We should add here that another lively form of paranoia in climate debates, as in public policy generally, is that there’s this giant capitalist conspiracy to ruin everything just because. However most large companies are all-in on the green agenda, partly from conviction and partly because they are so dependent on government goodwill, aka subsidies and regulatory and legislative favours, that they wouldn’t dare not smile even if their faces hurt. Thus “Mr. Scholz will be joined by executives from Germany’s energy, environment, chemical, automotive, shipping and mining sectors. Volkswagen’s chief executive, Herbert Diess, will be among the delegation. And so will Siemens Energy CEO Christian Bruch.” Alarmists will continue to thunder against corporate greed and vast subsidies to skeptics, of course. But just because their PR strategy isn’t very clever doesn’t mean it isn’t sincere.

On the larger subject of things that are sincerely stupid, Germany’s energy situation is the result of appalling folly. Not because the people in charge have low IQs, but because powerful minds can twist themselves into configurations others wouldn’t dare attempt. Remember George Orwell’s line that “One has to belong to the intelligentsia to believe things like that: no ordinary man could be such a fool.”

Thus another Globe item, by columnist Konrad Yakabuski, notes that:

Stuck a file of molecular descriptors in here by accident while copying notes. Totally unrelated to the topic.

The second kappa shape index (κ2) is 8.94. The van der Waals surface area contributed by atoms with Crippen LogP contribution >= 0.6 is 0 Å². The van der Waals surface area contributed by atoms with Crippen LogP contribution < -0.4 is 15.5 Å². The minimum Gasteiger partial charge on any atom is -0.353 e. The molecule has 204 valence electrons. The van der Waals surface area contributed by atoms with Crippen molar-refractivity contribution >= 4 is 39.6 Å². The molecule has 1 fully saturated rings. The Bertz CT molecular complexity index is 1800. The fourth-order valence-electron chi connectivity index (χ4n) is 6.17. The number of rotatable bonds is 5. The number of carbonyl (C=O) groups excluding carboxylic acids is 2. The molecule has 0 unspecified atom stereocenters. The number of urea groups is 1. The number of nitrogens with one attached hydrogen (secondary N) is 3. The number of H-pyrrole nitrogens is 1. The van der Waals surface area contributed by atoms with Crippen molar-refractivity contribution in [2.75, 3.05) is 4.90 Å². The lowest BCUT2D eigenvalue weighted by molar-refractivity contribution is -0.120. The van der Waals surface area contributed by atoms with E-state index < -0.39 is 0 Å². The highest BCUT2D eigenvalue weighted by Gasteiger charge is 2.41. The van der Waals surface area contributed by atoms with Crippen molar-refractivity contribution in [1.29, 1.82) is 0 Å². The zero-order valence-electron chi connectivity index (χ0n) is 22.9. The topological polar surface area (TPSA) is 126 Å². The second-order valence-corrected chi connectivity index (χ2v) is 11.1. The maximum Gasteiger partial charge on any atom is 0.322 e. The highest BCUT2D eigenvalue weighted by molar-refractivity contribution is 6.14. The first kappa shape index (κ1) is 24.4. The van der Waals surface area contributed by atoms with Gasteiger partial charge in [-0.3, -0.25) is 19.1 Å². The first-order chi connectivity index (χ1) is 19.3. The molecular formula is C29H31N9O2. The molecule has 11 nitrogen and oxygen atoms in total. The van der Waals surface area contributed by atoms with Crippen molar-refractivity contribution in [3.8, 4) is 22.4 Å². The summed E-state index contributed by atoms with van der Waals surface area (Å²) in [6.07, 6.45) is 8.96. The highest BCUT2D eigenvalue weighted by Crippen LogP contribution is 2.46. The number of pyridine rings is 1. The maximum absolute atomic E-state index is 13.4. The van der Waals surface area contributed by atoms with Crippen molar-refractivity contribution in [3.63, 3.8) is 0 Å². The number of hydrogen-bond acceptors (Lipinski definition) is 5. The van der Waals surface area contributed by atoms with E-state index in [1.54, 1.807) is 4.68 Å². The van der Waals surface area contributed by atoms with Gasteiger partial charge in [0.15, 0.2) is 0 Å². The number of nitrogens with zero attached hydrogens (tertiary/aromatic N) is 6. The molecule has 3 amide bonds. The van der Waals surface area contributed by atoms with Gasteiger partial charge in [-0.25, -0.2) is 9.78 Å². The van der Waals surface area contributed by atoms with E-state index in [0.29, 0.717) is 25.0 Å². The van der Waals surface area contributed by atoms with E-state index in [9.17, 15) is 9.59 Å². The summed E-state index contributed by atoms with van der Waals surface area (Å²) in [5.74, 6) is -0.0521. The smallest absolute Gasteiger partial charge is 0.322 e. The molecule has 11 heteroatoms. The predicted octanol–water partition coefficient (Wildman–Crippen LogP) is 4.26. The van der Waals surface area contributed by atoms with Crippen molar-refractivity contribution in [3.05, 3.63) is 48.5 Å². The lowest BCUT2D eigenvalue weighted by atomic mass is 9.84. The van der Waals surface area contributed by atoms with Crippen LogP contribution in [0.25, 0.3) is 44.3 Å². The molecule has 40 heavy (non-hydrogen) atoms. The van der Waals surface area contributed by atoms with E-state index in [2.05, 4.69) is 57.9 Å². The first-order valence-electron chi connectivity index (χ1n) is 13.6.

“A centre-left Social Democrat whose coalition government relies on support from the progressive Green Party and the pro-business Free Democrats, he [Scholz] is scrambling to ensure his country can (literally) keep the lights on and factories running this winter and beyond, as it seeks to sever its dependence on Russian natural gas. That dependence is the legacy of a series of policy mistakes perpetrated by Mr. Scholz’s immediate predecessors, the centre-right Angela Merkel and centre-left Gerhard Schröder, prodded by Green politicians. The Greens pushed to close Germany’s nuclear and coal-fired power plants. But with renewables unable to fill the gap, the country turned to Russian gas to produce electricity, heat homes and run factories. A ban on hydraulic fracturing – that was pushed by the Greens, too – prevented Germany from tapping its own shale gas reserves. Opposition to fracking also led Germany to reject importing liquified natural gas from North America. The strategy looked feasible, for a while. Cheap Russian gas fuelled Germany’s manufacturing sector, the engine of the domestic economy.”

But only if you don’t mind burning fossil fuels as long as you’re also burning money acquiring them from abroad.